Some cameras will upload the photographs you snap directly to the internet; this one will do the opposite, filling its monitor with an image sourced from the web after you press its shutter. Created by the Paris-based artist and engineer Vincent Sapajou — who goes by the name Salade Tomate Oignon — Le Myope simply refuses to take new photographs of the real world, instead offering its user an existing picture similar in appearance to the desired subject.
Running on algorithms based on machine-learning and computer vision, the Raspberry Pi-based digital camera, constructed from a simple box and some electronics, uses Google images as its database. The programs, as Sapajou told Hyperallergic, essentially are “able to translate pictures into words.” So your attempt to capture a unique building mural, for instance, will instead present you with street art from another area; photographing a famous landmark, however, will likely pull up a pretty close match to the view you had in mind.
We all know that images of the objects and places we photograph most likely already exist somewhere on the internet, but Le Myope is a playful response to this routine. It introduces surprise to every shot: you’re never really sure what the device will offer you. Aiming it at a quotidian object may yield an image that transports you to a city across the world, presenting an unfamiliar view of displaced surroundings. While Sapajou describes it as “a short-sighted camera” (hence its name), I’d argue that Le Myope actually broadens our perspectives.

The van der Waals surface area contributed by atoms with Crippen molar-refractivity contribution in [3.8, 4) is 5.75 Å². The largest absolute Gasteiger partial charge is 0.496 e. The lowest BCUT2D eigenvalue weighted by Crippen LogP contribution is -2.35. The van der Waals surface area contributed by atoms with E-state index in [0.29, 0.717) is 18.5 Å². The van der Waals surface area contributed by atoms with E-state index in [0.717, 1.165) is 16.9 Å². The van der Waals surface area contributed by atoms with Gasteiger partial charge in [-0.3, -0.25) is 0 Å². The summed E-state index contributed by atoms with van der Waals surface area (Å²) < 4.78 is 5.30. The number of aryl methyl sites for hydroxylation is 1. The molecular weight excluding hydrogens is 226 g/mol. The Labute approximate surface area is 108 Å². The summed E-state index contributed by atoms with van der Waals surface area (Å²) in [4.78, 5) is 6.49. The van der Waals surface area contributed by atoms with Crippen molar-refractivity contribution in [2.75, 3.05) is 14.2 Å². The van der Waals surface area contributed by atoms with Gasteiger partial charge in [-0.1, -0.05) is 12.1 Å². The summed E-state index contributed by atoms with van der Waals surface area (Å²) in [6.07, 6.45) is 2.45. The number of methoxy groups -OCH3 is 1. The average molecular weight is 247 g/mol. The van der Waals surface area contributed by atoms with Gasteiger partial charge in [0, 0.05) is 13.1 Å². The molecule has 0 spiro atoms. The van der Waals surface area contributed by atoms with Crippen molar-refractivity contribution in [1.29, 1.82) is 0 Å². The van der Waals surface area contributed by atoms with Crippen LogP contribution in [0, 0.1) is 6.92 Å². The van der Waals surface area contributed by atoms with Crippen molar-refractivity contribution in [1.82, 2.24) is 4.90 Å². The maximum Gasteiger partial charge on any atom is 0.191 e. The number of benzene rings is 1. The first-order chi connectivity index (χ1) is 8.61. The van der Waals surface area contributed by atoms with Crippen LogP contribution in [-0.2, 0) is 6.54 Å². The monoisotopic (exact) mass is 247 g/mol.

As engineers work to craft the sleekest, most advanced photographic tools to capture our world with the utmost precision, it’s amusing to see a growing interest in such non-camera cameras. Le Myope recalls the Camera Restricta designed by Philipp Schmitt, which prevents you from taking photographs of a place if it decides too many people have already snapped images there. Similarly, Sapajou has previously created Layer cam, a lensless camera whose screen shows popular pictures taken at your location that were uploaded to Flickr or Panoramio.
“I guess there is an appeal for low-tech, mono-purposed tools in order to [experience] another feel of, and find [new] control and understandability of the tools we use,” Sapajou said. “I wanted to have something in between — a real object, not just an app — that is both high-tech and new, but lame, totally useless, and mono-purposed as well.”
With no overly complex engineering involved, Le Myope is replicable if you’re comfortable with coding. Sapajou has shared the full DIY-guide online, so build away, and take this boxed baby out for a walk.